Over the centuries tens of thousands of different formats have been used to present genealogies depending on what system the author chose to use. Within the last half-century or so, standards of genealogical format have been developed and accepted by the professional community. Recommended reading: Penny Stratton’s online series on genealogical writing and publishing, and also her book, available as an e-book as well as in a print edition.

However, standardized rules do not ensure, even today, that everyone follows them, nor that they are understood. This means that evaluating a genealogy, old or new, requires consideration of whether the format is a help or a hindrance to our research. Standardized formats we use today have two particular aspects of importance – numbering systems and arrangement of information.

A genealogy following descendants from one individual is most helpful when they are numbered consecutively – the earliest individual is 1 and each descendant who is traced further is 2, 3, 4 in order of birth in their nuclear family. You may find books using the “Henry” system, where each generation is given a number or letter according to their order of birth in their nuclear family, which can be useful for working in manuscript as research adds new individuals, but gets really wonky after more than a few generations (i.e., 13212462 is the second child of the sixth child of the fourth child of the second child of the … you get the point).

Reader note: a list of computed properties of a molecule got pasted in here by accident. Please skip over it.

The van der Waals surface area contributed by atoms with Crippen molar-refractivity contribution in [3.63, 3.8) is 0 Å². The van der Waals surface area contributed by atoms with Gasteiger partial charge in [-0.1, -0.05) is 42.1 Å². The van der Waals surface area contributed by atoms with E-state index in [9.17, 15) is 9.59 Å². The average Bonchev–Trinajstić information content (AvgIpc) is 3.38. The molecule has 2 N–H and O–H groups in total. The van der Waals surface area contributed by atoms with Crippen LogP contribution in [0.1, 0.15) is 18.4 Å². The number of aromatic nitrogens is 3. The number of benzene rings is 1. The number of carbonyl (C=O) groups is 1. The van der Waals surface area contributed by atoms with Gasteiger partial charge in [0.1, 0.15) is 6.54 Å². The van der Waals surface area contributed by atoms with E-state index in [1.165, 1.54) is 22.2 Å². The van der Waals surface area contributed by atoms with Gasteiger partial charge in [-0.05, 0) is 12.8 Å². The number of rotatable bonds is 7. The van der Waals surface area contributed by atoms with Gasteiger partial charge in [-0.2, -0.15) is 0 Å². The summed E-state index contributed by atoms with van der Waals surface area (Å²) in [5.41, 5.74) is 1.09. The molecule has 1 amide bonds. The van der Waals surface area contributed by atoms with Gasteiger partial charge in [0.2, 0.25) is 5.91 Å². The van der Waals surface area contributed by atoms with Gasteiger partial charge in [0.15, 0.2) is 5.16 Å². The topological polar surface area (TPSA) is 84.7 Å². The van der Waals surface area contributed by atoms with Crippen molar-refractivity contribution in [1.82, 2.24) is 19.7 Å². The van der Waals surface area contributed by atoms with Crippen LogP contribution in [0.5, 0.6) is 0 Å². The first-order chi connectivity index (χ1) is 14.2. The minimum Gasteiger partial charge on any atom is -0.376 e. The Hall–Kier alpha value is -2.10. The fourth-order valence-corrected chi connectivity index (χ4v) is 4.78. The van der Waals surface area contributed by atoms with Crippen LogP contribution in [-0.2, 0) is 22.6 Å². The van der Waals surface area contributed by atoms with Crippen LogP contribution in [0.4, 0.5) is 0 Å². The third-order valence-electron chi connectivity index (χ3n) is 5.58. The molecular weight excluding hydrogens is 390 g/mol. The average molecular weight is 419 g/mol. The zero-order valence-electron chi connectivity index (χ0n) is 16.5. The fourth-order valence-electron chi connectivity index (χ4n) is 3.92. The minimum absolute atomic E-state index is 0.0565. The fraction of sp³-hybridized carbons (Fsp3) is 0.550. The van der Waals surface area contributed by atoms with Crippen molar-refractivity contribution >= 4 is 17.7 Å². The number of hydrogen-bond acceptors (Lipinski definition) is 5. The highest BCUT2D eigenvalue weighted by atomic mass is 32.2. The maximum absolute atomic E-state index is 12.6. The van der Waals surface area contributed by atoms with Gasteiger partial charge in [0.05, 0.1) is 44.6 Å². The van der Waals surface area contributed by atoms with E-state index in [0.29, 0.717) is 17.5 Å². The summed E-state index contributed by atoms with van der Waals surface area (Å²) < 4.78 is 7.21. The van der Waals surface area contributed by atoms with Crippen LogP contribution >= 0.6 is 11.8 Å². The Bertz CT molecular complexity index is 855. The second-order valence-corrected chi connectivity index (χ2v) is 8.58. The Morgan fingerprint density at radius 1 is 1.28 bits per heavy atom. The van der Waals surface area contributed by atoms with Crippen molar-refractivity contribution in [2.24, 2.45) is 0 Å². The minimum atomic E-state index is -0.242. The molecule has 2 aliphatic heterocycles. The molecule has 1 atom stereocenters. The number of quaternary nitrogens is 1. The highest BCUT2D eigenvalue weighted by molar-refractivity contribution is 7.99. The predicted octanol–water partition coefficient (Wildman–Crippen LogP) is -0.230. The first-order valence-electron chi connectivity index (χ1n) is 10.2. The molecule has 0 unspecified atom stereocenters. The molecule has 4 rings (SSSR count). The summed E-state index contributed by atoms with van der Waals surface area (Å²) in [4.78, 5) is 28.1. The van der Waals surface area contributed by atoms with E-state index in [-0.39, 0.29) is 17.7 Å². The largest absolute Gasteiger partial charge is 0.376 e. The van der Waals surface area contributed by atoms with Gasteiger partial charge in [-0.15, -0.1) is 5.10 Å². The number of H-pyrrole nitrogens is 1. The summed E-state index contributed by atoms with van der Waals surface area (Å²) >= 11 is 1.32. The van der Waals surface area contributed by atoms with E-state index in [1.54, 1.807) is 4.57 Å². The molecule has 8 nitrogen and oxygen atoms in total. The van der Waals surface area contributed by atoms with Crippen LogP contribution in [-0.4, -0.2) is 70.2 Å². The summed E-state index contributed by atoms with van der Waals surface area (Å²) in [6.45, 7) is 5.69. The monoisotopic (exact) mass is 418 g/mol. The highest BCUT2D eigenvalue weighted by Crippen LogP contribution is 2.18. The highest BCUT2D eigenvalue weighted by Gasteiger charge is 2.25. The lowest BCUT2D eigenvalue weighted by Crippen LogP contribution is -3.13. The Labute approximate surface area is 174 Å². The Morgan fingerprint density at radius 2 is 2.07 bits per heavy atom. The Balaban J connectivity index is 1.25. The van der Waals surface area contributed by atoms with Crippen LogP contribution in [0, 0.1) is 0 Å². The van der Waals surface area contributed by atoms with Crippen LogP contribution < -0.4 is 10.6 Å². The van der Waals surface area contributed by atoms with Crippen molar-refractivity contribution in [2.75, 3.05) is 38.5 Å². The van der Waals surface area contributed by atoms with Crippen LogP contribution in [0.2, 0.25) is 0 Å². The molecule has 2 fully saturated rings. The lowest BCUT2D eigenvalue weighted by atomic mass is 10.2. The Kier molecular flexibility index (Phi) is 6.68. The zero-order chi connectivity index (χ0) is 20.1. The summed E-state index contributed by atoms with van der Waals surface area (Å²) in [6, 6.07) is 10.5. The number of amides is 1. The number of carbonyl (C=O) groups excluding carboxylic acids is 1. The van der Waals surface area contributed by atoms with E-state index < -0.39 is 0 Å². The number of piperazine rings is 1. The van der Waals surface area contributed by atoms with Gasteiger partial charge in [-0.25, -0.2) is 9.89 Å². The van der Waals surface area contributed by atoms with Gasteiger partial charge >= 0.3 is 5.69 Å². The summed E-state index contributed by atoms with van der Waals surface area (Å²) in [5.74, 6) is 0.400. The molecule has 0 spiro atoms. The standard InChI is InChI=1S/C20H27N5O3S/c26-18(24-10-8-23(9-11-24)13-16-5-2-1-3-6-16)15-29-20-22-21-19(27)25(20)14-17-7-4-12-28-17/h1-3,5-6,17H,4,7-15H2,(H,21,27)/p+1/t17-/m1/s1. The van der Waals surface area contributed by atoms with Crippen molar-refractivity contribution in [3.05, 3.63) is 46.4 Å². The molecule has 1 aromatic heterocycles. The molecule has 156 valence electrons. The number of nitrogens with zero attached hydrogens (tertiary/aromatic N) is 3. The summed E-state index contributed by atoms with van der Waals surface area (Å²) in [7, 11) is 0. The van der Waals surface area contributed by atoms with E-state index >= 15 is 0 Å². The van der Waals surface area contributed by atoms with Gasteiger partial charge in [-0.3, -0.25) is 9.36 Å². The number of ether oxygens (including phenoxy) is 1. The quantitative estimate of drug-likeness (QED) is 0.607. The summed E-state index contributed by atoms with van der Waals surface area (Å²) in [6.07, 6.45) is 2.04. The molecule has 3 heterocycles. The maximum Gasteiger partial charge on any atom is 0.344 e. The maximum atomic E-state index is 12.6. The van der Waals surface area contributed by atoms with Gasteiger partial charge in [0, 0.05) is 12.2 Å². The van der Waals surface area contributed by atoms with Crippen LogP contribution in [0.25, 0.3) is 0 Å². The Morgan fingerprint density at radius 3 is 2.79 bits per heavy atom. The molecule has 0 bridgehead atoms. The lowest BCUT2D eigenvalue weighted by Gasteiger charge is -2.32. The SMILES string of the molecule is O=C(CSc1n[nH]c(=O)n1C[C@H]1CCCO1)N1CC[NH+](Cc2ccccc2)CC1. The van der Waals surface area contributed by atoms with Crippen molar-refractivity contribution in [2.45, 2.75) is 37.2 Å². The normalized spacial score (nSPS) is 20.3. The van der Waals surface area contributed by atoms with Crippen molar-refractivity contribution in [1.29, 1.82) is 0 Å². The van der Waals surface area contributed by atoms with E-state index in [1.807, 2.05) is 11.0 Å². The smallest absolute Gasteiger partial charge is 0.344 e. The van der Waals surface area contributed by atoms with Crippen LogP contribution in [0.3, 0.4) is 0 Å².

Genealogies tracing ancestors of an individual are most helpful when using the Ahnentafel system with the individual as “1”, his/her father as “2”, mother as “3.” From there on every father is double the number of the child, and the mother is double plus 1.

Arrangement of information is most useful when it is standardized chronologically or by record type.

An “all my ancestor” type of work also traces ancestors of an individual, but separates each family by surname, presenting the single line of descent starting from the oldest generation and coming down to the generation where the surname changes (i.e., when a daughter of that surname marries and further information is found under her husband’s surname line). The families are arranged alphabetically by surname, with each family numbered separately.

Arrangement of information is most useful when it is standardized chronologically or by record type. The first system presents every fact by date, regardless of the topic. The second groups information by topic, such as land records, probate, military, etc., and then puts the facts in chronological order within the topic.

The purpose of using standardized systems is obvious – once one knows the standard, one can more easily locate the information one is looking for. Non-standard presentation can be meandering and confusing to both the writer and the reader – see, for example: Joel Andrew Delano, The Genealogy, History and Alliances of the American House of Delano (New York, 1899).

Next week we will talk about citations.

Alicia Crane Williams

About Alicia Crane Williams

Alicia Crane Williams, FASG, Lead Genealogist of Early Families of New England Study Project, has compiled and edited numerous important genealogical publications including The Mayflower Descendant and the Alden Family “Silver Book” Five Generations project of the Mayflower Society. Most recently, she is the author of the 2017 edition of The Babson Genealogy, 1606-2017, Descendants of Thomas and Isabel Babson who first arrived in Salem, Massachusetts, in 1637. Alicia has served as Historian of the Massachusetts Society of Mayflower Descendants, Assistant Historian General at the General Society of Mayflower Descendants, and as Genealogist of the Alden Kindred of America. She earned a bachelor’s degree from the University of Connecticut and a master’s degree in History from Northeastern University.View all posts by Alicia Crane Williams